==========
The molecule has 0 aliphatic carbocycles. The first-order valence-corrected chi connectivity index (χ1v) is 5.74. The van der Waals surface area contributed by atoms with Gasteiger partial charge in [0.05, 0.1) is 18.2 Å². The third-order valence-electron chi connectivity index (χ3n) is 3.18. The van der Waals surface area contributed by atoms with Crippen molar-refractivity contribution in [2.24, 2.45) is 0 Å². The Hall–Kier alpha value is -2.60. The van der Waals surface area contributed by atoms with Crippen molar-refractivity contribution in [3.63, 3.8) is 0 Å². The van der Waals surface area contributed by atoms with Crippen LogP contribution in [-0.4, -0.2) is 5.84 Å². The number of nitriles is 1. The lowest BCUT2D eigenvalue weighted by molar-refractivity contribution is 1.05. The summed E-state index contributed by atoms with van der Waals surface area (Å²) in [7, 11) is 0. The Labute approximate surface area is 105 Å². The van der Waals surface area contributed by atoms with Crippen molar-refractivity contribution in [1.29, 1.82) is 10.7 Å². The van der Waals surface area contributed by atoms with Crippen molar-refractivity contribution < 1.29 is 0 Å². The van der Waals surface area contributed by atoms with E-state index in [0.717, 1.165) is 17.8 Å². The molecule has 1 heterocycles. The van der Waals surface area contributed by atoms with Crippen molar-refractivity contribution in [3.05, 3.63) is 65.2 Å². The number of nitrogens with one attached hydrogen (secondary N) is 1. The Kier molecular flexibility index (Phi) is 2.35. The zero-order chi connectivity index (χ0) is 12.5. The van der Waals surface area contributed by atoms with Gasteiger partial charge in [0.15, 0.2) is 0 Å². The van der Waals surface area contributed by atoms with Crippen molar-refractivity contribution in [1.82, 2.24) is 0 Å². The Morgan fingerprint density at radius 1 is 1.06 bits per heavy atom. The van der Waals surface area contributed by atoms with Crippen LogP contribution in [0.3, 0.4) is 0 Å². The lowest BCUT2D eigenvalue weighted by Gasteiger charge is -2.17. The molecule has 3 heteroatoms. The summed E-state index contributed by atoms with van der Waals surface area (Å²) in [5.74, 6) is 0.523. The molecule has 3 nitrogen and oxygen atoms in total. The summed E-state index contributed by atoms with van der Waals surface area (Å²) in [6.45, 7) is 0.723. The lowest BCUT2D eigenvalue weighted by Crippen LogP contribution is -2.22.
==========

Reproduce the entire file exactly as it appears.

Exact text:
The molecule has 0 aliphatic carbocycles. The first-order valence-corrected chi connectivity index (χ1v) is 5.74. The van der Waals surface area contributed by atoms with Gasteiger partial charge in [0.05, 0.1) is 18.2 Å². The third-order valence-electron chi connectivity index (χ3n) is 3.18. The van der Waals surface area contributed by atoms with Crippen molar-refractivity contribution in [2.24, 2.45) is 0 Å². The Hall–Kier alpha value is -2.60. The van der Waals surface area contributed by atoms with Crippen molar-refractivity contribution in [3.63, 3.8) is 0 Å². The van der Waals surface area contributed by atoms with Crippen LogP contribution in [-0.4, -0.2) is 5.84 Å². The number of nitriles is 1. The lowest BCUT2D eigenvalue weighted by molar-refractivity contribution is 1.05. The summed E-state index contributed by atoms with van der Waals surface area (Å²) in [7, 11) is 0. The Labute approximate surface area is 105 Å². The van der Waals surface area contributed by atoms with Crippen molar-refractivity contribution in [1.29, 1.82) is 10.7 Å². The van der Waals surface area contributed by atoms with Crippen molar-refractivity contribution < 1.29 is 0 Å². The van der Waals surface area contributed by atoms with E-state index in [0.717, 1.165) is 17.8 Å². The molecule has 1 heterocycles. The van der Waals surface area contributed by atoms with Crippen molar-refractivity contribution in [3.05, 3.63) is 65.2 Å². The number of nitrogens with one attached hydrogen (secondary N) is 1. The Kier molecular flexibility index (Phi) is 2.35. The zero-order chi connectivity index (χ0) is 12.5. The van der Waals surface area contributed by atoms with Gasteiger partial charge in [0.15, 0.2) is 0 Å². The van der Waals surface area contributed by atoms with Crippen molar-refractivity contribution in [1.82, 2.24) is 0 Å². The Morgan fingerprint density at radius 1 is 1.06 bits per heavy atom. The van der Waals surface area contributed by atoms with Crippen LogP contribution in [0.3, 0.4) is 0 Å². The lowest BCUT2D eigenvalue weighted by Gasteiger charge is -2.17. The molecule has 3 heteroatoms. The summed E-state index contributed by atoms with van der Waals surface area (Å²) in [5.74, 6) is 0.523. The molecule has 3 nitrogen and oxygen atoms in total. The summed E-state index contributed by atoms with van der Waals surface area (Å²) in [6.45, 7) is 0.723. The lowest BCUT2D eigenvalue weighted by Crippen LogP contribution is -2.22.